By Dr. Katy Kamkar, Clinical Psychologist, Work, Stress and Health Program, CAMH
Most if not all of us have experienced a variety of difficult and upsetting events and circumstances in our lives such as an illness, death of a loved one, financial difficulties, divorce, work related stressors. A range of emotions result from those difficult and upsetting events such as sadness, shock, anger, anxiety, feeling hopeless and feeling helpless.
How do we cope with those difficult life events? What can we do?
Resilience is about bouncing back from difficult life experiences or challenges. Building resilience is not a one-time event. It is an ongoing process and while we go throughout the process, we experience emotional pain and distress and work on using strategies that can help us cope and adapt as best as we can to difficult event.
Here are some strategies provided by the American Psychological Association. Building resilience is individualized such that a strategy that might work for you might not work for another, so you can select the ones that might work best for you.
- Building good and healthy relationships with family, friends and community. It is about creating healthy social support network, seeking social support as well as helping others.
- Not seeing crises as unbearable. We can work on interpreting the events in such a way that could be helpful to us, make us feel less distressed or hopeless or helpless such that putting it into perspective, looking at any learning from the events, identifying any positives, and focusing on what is within one’s control and taking one step at a time.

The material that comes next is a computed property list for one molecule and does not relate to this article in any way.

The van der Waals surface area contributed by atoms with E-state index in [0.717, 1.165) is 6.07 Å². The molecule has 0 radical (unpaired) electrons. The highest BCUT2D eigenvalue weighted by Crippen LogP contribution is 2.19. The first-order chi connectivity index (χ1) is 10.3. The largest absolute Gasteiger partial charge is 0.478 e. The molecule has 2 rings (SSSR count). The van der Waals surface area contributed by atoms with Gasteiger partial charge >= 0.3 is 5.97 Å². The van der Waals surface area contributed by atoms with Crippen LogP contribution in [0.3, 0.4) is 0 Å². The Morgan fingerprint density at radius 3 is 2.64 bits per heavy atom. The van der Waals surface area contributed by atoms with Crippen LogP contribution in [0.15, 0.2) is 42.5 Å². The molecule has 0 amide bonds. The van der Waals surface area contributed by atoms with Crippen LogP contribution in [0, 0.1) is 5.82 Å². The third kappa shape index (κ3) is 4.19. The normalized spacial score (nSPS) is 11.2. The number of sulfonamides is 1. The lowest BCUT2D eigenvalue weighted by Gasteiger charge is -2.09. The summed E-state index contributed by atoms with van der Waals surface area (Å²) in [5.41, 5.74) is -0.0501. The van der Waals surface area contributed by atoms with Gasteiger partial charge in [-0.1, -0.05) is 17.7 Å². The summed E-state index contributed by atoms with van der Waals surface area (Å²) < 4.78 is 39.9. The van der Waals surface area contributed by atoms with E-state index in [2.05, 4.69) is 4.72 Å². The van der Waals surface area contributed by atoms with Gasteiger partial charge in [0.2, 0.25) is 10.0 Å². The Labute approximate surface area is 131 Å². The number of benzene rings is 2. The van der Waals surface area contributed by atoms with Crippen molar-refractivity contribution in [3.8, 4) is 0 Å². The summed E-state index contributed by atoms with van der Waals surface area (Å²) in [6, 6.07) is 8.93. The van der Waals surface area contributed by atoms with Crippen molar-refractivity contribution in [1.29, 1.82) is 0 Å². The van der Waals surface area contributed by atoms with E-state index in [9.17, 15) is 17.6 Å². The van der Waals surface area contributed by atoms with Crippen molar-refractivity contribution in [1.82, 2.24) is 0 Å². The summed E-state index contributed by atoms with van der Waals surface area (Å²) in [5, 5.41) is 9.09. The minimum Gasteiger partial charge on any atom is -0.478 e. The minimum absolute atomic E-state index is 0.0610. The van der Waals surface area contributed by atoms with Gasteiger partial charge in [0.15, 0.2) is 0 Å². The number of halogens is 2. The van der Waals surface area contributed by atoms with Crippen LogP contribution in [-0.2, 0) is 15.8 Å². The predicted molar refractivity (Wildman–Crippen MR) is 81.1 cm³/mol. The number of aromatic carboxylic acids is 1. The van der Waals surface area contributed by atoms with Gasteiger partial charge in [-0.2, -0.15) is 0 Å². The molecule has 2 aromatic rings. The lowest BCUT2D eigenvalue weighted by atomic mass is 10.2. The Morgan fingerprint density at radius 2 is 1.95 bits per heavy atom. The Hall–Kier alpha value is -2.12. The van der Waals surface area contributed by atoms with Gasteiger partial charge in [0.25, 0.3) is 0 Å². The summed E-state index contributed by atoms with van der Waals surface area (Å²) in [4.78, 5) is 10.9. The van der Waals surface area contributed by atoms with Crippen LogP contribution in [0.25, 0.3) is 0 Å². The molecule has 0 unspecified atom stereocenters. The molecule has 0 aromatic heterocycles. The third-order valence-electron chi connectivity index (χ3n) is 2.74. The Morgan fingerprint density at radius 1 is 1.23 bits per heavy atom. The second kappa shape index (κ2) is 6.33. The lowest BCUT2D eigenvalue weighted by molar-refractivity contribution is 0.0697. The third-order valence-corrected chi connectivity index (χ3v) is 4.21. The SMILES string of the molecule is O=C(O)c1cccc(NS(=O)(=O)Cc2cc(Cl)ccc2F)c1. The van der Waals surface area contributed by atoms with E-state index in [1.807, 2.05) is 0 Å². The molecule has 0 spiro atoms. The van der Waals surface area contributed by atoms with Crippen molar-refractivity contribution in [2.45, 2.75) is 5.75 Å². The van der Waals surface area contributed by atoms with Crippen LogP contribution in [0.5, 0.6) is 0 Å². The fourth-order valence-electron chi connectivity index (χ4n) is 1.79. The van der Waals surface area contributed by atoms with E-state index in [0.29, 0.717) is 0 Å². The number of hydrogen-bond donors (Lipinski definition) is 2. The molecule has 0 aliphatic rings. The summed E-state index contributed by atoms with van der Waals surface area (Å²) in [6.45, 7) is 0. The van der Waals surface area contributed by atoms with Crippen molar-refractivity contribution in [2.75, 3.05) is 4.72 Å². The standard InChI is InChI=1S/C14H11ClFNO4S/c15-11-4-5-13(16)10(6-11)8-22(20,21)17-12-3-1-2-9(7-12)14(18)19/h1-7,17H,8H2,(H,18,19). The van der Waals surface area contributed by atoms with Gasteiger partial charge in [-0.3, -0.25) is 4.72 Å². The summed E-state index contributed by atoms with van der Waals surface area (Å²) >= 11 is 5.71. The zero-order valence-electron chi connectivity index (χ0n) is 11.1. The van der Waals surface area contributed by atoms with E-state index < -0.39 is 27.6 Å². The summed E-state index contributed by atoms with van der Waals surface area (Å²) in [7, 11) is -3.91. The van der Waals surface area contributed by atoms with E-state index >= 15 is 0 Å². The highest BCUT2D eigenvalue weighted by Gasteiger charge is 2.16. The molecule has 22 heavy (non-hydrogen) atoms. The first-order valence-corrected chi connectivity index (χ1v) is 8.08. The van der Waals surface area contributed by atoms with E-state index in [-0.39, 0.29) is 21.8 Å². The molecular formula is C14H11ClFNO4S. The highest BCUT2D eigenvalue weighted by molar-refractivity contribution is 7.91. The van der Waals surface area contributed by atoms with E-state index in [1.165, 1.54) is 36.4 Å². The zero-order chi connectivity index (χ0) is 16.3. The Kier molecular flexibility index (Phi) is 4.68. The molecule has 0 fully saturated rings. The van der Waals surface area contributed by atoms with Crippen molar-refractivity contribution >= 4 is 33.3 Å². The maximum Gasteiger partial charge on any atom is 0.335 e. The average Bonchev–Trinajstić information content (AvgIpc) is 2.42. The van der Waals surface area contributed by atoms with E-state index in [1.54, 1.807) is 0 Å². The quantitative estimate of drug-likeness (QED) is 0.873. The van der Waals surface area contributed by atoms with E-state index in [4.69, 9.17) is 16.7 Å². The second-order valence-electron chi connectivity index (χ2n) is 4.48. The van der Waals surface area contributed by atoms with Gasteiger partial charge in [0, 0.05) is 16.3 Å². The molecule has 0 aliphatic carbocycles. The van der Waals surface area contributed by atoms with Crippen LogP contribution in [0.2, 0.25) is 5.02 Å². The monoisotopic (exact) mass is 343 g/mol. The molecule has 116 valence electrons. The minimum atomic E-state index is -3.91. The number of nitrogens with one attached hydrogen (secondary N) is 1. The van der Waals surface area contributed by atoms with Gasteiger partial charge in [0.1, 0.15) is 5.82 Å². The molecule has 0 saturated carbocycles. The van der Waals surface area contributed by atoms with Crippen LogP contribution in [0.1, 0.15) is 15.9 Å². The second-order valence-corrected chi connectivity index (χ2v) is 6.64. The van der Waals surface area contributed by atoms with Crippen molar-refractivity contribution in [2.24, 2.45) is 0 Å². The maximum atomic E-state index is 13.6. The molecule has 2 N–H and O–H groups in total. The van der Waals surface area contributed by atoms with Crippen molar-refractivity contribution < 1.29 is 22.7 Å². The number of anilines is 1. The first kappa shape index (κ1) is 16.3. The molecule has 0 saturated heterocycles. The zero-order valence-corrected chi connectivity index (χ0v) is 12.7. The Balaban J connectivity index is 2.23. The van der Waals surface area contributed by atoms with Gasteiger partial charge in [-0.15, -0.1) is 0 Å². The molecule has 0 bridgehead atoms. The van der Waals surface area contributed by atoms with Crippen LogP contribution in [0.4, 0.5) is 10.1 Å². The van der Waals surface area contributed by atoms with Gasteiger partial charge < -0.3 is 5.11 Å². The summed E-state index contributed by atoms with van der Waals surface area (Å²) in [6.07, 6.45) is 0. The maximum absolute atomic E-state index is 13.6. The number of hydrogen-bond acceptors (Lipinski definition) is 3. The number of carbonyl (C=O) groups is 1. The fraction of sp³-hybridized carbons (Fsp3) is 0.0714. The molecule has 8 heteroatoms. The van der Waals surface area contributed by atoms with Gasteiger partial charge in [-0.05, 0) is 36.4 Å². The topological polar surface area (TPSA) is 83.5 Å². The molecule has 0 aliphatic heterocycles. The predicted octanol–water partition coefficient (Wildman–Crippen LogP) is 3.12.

- Accepting circumstances that cannot be changed. We can subsequently focus more on the situations we have more control over and can change which can help us feel less powerless, more self-confident and hopeful.
- Developing realistic goals. We can move towards our goals by taking gradual steps and appreciate each step taken.
- Taking decisive actions. Focus on taking an active approach and problem solving when possible as avoidance rarely makes problems go away.
- Looking for opportunities for self-discovery. Following difficult events, it helps to also identify any learning about self, our positives, strengths, or any healthy relationships we have developed.
- Developing confidence in self. Recognizing one’s own strength and resourcefulness help increase our self-confidence and ability to problem solve.
- Keeping a long-term perspective. Looking at the stressful event in a broader context helps to better evaluate the situation and subsequently help us make healthier decisions.
- Maintaining a hopeful outlook. Focusing on visualizing what one wants helps again move towards problem solving and take an active approach.
- Engaging in self-care. Taking care of self by paying attention to our needs and feelings, and exercising and relaxing.
We all have our own unique ways to build resilience. What strategies have helped you build resilience in your life?